A Statistical Analysis of Genre Dynamics: Evolution of the Russian Five-Act Comedy in Verse in the Eighteenth and Nineteenth Centuries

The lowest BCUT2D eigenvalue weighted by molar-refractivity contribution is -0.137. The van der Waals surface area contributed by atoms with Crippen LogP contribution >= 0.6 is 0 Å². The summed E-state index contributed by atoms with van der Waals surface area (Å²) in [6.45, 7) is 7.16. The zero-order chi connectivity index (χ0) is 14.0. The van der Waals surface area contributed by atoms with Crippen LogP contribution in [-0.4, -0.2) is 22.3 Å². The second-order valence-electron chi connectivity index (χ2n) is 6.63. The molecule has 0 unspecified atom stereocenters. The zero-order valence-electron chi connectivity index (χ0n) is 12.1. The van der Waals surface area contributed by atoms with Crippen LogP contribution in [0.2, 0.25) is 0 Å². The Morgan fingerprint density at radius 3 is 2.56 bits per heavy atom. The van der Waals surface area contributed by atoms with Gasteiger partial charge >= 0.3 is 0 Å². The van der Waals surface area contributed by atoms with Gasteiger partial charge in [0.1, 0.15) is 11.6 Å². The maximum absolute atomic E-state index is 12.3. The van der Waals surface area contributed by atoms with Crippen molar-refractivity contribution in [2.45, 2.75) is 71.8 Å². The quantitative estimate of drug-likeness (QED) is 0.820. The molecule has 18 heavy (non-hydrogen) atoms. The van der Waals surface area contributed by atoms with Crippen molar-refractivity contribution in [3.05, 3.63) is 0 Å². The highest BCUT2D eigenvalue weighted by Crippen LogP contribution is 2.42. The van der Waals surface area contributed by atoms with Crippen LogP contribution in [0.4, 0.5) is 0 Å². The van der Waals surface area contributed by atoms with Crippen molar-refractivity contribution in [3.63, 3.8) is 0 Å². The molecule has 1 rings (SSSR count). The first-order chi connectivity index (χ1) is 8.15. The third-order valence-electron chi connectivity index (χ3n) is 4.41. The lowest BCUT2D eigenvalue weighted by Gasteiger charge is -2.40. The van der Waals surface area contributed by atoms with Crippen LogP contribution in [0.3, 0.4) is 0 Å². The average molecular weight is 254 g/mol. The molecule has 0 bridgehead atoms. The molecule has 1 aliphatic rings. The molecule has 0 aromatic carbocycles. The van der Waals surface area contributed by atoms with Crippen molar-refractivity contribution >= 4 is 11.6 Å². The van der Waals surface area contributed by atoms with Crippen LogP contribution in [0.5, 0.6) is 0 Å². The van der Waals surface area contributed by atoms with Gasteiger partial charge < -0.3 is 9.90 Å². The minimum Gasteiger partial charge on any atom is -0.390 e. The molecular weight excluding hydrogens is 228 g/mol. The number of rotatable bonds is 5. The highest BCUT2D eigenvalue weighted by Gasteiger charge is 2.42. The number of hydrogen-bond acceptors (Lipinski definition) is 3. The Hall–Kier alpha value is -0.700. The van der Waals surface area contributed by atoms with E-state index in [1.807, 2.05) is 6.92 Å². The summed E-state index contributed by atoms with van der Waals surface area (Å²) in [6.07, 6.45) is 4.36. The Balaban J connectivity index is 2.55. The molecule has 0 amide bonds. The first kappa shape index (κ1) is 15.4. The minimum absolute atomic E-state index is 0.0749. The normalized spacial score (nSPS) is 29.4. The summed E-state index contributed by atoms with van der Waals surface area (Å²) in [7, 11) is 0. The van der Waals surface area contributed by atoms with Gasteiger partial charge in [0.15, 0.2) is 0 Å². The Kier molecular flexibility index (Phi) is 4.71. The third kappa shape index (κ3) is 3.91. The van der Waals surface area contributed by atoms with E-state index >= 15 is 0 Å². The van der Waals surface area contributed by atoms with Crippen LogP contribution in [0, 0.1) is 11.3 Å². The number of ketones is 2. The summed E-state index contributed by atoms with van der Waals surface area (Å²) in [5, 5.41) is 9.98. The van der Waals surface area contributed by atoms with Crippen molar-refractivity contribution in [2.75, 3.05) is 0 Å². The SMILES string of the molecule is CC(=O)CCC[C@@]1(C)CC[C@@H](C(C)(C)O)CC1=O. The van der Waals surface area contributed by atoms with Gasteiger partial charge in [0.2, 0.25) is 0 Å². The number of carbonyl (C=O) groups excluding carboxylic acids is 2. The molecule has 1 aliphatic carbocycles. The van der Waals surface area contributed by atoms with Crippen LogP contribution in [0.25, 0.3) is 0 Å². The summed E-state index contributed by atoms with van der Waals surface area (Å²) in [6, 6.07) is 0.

My research examines the following questions: 1) Did Russian five-act verse comedy evolve similarly to French five-act verse comedy? 2) Were Romantic features present in the nineteenth-century Russian five-act verse comedy? 3) Was Russian four-act verse comedy distinct from the Russian five-act verse comedy in terms of its formal features, such as the number of dramatic characters, the mobility coefficient, the predominant type of dialogues/polylogues, etc.? I elaborated on Boris Iarkho’s quantitative features and methodology, which I modernized by automating data processing and calculations, replacing his transgression coefficient by statistical significance testing and his synthesis (i.e., the aggregated curve of the evolution of all features) with open-form scores that measure how experimental a tradition or a author is in terms of “openness” (high variability) vs. “closeness” (low variability) of their formal features. I discovered that, unlike French five-act verse comedy, Russian five-act verse comedy did not evolve in a wave-like manner with alternating closed and open forms. Instead, I found a quantitative basis for Iurii Tynianov’s and Mikhail Gasparov’s earlier claim that the closed and open styles co-existed and mixed in Russian literature (Tynianov 1969, 52-3; Gasparov 1997, 434-455). In Russian five-act verse comedy of the first half of the nineteenth century, Romanticism did not supersede Neoclassicism; instead, some comedies manifest Romantic features, whereas others remained faithful to Neoclassical style. The evolution of French five-act verse comedy corresponds to Heinrich W�lfflin’s model of alternating closed and open forms, which Boris Iarkho had also observed in the case of the French five-act tragedy. As regards four- vs. five-act verse comedies, Russian four-act verse comedy tended to be more experimental than the contemporaneous French and Russian five-act verse comedy.